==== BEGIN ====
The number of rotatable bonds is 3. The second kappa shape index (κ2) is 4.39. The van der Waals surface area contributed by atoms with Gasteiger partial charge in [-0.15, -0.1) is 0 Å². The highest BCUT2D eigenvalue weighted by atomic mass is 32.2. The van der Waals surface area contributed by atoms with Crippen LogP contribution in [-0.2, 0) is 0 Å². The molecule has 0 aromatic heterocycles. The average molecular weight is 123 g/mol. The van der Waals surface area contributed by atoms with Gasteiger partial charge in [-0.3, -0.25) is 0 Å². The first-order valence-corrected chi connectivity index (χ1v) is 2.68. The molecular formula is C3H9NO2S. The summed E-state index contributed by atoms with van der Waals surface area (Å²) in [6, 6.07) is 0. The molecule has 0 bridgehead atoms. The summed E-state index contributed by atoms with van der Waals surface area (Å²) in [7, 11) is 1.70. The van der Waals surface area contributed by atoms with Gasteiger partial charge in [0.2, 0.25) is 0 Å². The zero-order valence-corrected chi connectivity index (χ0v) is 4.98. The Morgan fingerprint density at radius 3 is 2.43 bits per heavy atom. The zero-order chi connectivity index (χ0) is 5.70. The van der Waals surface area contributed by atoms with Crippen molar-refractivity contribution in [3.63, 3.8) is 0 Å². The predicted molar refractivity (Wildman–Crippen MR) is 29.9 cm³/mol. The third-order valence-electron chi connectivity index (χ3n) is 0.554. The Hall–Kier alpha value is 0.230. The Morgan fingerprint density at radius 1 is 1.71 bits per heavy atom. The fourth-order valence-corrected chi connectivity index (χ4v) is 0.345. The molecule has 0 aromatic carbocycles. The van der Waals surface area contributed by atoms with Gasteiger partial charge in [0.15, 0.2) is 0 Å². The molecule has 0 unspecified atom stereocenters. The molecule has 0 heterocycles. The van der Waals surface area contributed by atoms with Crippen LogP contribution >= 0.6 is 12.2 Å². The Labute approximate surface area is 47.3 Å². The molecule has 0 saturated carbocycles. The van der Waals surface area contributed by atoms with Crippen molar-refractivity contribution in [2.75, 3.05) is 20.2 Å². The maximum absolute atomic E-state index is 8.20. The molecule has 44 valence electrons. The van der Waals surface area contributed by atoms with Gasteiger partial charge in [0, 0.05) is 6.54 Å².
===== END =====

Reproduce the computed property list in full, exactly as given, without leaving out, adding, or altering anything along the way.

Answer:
The number of rotatable bonds is 3. The second kappa shape index (κ2) is 4.39. The van der Waals surface area contributed by atoms with Gasteiger partial charge in [-0.15, -0.1) is 0 Å². The highest BCUT2D eigenvalue weighted by atomic mass is 32.2. The van der Waals surface area contributed by atoms with Crippen LogP contribution in [-0.2, 0) is 0 Å². The molecule has 0 aromatic heterocycles. The average molecular weight is 123 g/mol. The van der Waals surface area contributed by atoms with Gasteiger partial charge in [-0.3, -0.25) is 0 Å². The first-order valence-corrected chi connectivity index (χ1v) is 2.68. The molecular formula is C3H9NO2S. The summed E-state index contributed by atoms with van der Waals surface area (Å²) in [6, 6.07) is 0. The molecule has 0 bridgehead atoms. The summed E-state index contributed by atoms with van der Waals surface area (Å²) in [7, 11) is 1.70. The van der Waals surface area contributed by atoms with Gasteiger partial charge in [0.2, 0.25) is 0 Å². The zero-order valence-corrected chi connectivity index (χ0v) is 4.98. The Morgan fingerprint density at radius 3 is 2.43 bits per heavy atom. The zero-order chi connectivity index (χ0) is 5.70. The van der Waals surface area contributed by atoms with Crippen molar-refractivity contribution in [3.63, 3.8) is 0 Å². The predicted molar refractivity (Wildman–Crippen MR) is 29.9 cm³/mol. The third-order valence-electron chi connectivity index (χ3n) is 0.554. The Hall–Kier alpha value is 0.230. The Morgan fingerprint density at radius 1 is 1.71 bits per heavy atom. The fourth-order valence-corrected chi connectivity index (χ4v) is 0.345. The molecule has 0 aromatic carbocycles. The van der Waals surface area contributed by atoms with Gasteiger partial charge in [0.15, 0.2) is 0 Å². The molecule has 0 unspecified atom stereocenters. The molecule has 0 heterocycles. The van der Waals surface area contributed by atoms with Crippen LogP contribution >= 0.6 is 12.2 Å². The Labute approximate surface area is 47.3 Å². The molecule has 0 saturated carbocycles. The van der Waals surface area contributed by atoms with Crippen molar-refractivity contribution in [2.75, 3.05) is 20.2 Å². The maximum absolute atomic E-state index is 8.20. The molecule has 44 valence electrons. The van der Waals surface area contributed by atoms with Gasteiger partial charge in [0, 0.05) is 6.54 Å².